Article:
The U.S. Government almost went out of business last year -- no Social Security checks, disband the Army, ground all air traffic, that sort of thing -- because Congress couldn't decide how much money, if any, it should spend to find ways to get the sucking aphid to lay off the asparagus.
Thousands of feds got half paychecks as the government was technically broke since the Senate and House couldn't decide whether Zip codes should be five digits or nine.
Debate over a congressional pay raise (for 600 people) bottled up operations in many federal agencies, some of them rather important to the way we all live. It happened.
Uncle Sam is still living on borrowed time -- and money -- with many agencies due to run out of funds again the first week in June.
The problem is "riders," the nickname given to unrelated, often off-the-wall, items that are stuck on "must" appropriations bills Congress "must" but doesn't always approve on time.
The government can't spend money unless Congress says okay. If spending authority expires, the only functions feds can legally perform deal lwith closing down their offices and answering the phones to tell taxpayers they aren't supposed to be answering the phones. The number of rider-related budget delays is growing.
The General Accounting Office, the congressional watchdog agency, says (respectfully) that Congress better watch it! GAO has studied congressional budget delays, and come up with a scenario for future shock that could make it as a made-for-TV-thriller, maybe "The Day Nothing Happened And Kept On Not Happening."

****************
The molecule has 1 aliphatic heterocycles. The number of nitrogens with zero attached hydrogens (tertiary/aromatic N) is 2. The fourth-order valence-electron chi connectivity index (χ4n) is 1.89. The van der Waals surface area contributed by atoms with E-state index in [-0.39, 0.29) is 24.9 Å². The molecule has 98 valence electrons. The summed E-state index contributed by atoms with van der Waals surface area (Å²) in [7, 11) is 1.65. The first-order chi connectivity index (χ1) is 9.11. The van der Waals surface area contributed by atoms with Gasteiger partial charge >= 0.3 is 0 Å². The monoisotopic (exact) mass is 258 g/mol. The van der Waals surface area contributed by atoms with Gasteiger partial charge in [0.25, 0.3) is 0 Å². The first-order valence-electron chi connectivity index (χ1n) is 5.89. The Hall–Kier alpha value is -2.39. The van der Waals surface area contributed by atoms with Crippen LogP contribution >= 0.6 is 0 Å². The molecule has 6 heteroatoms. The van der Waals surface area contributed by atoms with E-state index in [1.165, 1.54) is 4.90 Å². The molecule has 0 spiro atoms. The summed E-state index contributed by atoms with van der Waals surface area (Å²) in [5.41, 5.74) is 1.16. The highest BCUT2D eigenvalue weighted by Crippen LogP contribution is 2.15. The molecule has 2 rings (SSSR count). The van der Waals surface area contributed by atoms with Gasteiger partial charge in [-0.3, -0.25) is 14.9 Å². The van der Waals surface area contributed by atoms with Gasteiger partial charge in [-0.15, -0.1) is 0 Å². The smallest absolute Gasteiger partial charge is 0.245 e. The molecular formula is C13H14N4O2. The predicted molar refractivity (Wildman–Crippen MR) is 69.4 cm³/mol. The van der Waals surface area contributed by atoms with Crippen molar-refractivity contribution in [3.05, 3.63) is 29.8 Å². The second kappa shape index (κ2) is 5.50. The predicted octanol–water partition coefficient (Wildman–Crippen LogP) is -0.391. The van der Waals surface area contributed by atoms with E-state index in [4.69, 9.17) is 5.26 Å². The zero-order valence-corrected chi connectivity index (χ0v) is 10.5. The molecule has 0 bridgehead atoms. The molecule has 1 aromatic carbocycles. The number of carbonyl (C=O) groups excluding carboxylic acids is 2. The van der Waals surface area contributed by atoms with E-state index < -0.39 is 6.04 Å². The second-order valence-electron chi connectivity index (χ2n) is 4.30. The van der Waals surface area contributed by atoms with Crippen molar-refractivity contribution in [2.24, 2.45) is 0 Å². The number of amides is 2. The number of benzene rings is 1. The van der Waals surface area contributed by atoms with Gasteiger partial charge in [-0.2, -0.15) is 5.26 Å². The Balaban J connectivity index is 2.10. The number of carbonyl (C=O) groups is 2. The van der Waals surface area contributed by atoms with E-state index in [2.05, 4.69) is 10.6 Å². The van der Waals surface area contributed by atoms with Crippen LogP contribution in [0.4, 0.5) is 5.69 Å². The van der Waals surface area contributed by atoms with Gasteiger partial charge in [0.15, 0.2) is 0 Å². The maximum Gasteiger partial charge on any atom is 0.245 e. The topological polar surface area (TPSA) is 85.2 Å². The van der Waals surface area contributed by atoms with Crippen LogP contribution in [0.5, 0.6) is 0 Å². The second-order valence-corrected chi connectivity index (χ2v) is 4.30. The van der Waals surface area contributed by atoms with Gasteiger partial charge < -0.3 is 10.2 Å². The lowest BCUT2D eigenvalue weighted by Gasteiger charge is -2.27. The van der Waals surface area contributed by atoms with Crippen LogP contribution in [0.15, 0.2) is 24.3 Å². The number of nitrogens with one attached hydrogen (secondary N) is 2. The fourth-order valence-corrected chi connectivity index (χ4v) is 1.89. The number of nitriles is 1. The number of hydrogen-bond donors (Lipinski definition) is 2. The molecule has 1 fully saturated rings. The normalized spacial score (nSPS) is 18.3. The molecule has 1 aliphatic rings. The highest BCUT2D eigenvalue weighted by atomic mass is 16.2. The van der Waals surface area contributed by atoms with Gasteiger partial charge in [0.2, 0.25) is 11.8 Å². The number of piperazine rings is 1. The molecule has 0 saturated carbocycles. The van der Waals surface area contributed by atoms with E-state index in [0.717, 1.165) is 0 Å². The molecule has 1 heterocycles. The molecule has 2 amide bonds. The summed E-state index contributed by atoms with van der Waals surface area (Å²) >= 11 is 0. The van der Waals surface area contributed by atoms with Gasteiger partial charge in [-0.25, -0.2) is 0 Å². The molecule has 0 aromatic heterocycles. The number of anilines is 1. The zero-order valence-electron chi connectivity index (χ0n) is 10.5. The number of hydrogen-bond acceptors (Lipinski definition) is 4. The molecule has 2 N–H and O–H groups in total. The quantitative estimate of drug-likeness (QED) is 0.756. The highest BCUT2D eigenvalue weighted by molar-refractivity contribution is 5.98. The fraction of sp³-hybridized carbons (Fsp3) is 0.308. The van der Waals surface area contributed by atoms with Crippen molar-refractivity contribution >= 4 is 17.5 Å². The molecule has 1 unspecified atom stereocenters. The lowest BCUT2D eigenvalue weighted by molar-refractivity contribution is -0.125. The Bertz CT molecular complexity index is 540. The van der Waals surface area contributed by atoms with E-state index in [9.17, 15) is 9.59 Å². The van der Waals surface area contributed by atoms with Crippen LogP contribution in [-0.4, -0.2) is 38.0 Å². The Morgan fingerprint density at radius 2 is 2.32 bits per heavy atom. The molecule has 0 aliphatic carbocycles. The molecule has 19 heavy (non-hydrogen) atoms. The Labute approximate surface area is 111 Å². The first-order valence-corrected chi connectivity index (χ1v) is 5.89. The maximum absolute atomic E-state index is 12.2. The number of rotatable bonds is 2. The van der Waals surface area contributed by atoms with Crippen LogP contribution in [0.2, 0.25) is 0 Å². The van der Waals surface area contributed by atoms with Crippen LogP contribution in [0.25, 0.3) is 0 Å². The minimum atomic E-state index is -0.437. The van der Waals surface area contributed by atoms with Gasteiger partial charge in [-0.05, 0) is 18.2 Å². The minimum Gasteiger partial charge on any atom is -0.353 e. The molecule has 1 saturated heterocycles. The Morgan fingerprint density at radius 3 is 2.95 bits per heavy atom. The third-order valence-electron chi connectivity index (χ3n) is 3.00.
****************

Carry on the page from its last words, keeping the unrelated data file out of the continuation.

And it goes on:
There have been "major" delays in approving funds for all or parts of government operations every year -- except 1976 -- since 1972. Last year there was a 16-hour gap before funds were approved, not enough time to bring the government to a halt but enough time to cause chaos in many agencies, delayed payments or half-checks to workers, and the life. In Washington, a government company town, the story was about payless paydays, fear of benefit losses, and how the congressional logjam affected federal operations here. It could be much worse, GAO says, in the future if the delays -- which were once unthinkable -- keep happening and if agencies are without funds for longer periods.
If the next budget flap lasts a while, this is what GAO says it might look like:
Day One -- Callers to government offices are told all nonemergency services are suspended pending congressional approval of budgets or spending authority.
Air traffic controllers get planes already in the air to their destinations.
But no new flights (there are 193,000 each day) are allowed. All incoming air traffic from Europe and overseas is turned back, Customs agents seal the borders and Coast Guard aircraft and ships (which handle 277 calls on a typical day) are kept home, except for life-threatening emergencies.
About 400,000 federal workers -- one in every five -- are furloughed.
Burials in all federal and VA cemeteries stop.
Day Seven -- By the end of the first week about 570,000 federal workers are jobless. Skeleton staff stay on to provide security and take care of health and hospital services. Social Security offices are closed (they handle 1,700 new beneficiaries each day). Black lung payments ($60 million a month) to 71,200 miners and survivors are stopped.
Treasury Department stops redeeming securties, Housing and Urban Development stalls the 25,000 housing assistance applications it gets each month from the poor.
Second Week -- Most government employes are on unemployment, military personnel are having paycheck problems, veterans benefits, civil service retirement checks, food stamps, child nutrition programs are suspended. Emergency medical treatment could continue (kidney machines at federal hospitals) but government lawyers doubt it would be legal, for instance, to feed or water monkeys and mice in federal cancer research labs.
It is unthinkable that Congress would let things go that long. But it was unthinkable, until recently, that Congress would be late, 85 percent of the time, doing what people elect it to do: help run, not stop, the government.